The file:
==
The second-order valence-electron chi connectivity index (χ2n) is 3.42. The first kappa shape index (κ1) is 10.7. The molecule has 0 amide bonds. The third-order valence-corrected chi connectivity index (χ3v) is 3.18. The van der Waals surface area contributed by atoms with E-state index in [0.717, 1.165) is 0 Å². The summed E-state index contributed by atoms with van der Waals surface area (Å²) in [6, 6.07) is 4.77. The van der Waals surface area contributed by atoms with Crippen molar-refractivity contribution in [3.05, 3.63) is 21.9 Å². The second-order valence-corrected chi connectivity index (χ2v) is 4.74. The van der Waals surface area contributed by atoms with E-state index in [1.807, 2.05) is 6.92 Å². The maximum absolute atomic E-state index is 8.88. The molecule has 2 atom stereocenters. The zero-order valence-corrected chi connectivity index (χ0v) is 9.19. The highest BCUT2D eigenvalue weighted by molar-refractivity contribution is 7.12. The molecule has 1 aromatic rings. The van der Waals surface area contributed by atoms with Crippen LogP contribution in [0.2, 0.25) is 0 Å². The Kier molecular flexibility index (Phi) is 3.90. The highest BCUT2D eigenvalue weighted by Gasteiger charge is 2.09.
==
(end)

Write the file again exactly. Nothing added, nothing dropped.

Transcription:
The second-order valence-electron chi connectivity index (χ2n) is 3.42. The first kappa shape index (κ1) is 10.7. The molecule has 0 amide bonds. The third-order valence-corrected chi connectivity index (χ3v) is 3.18. The van der Waals surface area contributed by atoms with E-state index in [0.717, 1.165) is 0 Å². The summed E-state index contributed by atoms with van der Waals surface area (Å²) in [6, 6.07) is 4.77. The van der Waals surface area contributed by atoms with Crippen molar-refractivity contribution in [3.05, 3.63) is 21.9 Å². The second-order valence-corrected chi connectivity index (χ2v) is 4.74. The van der Waals surface area contributed by atoms with E-state index in [1.807, 2.05) is 6.92 Å². The maximum absolute atomic E-state index is 8.88. The molecule has 2 atom stereocenters. The zero-order valence-corrected chi connectivity index (χ0v) is 9.19. The highest BCUT2D eigenvalue weighted by molar-refractivity contribution is 7.12. The molecule has 1 aromatic rings. The van der Waals surface area contributed by atoms with Crippen LogP contribution in [0.2, 0.25) is 0 Å². The Kier molecular flexibility index (Phi) is 3.90. The highest BCUT2D eigenvalue weighted by Gasteiger charge is 2.09.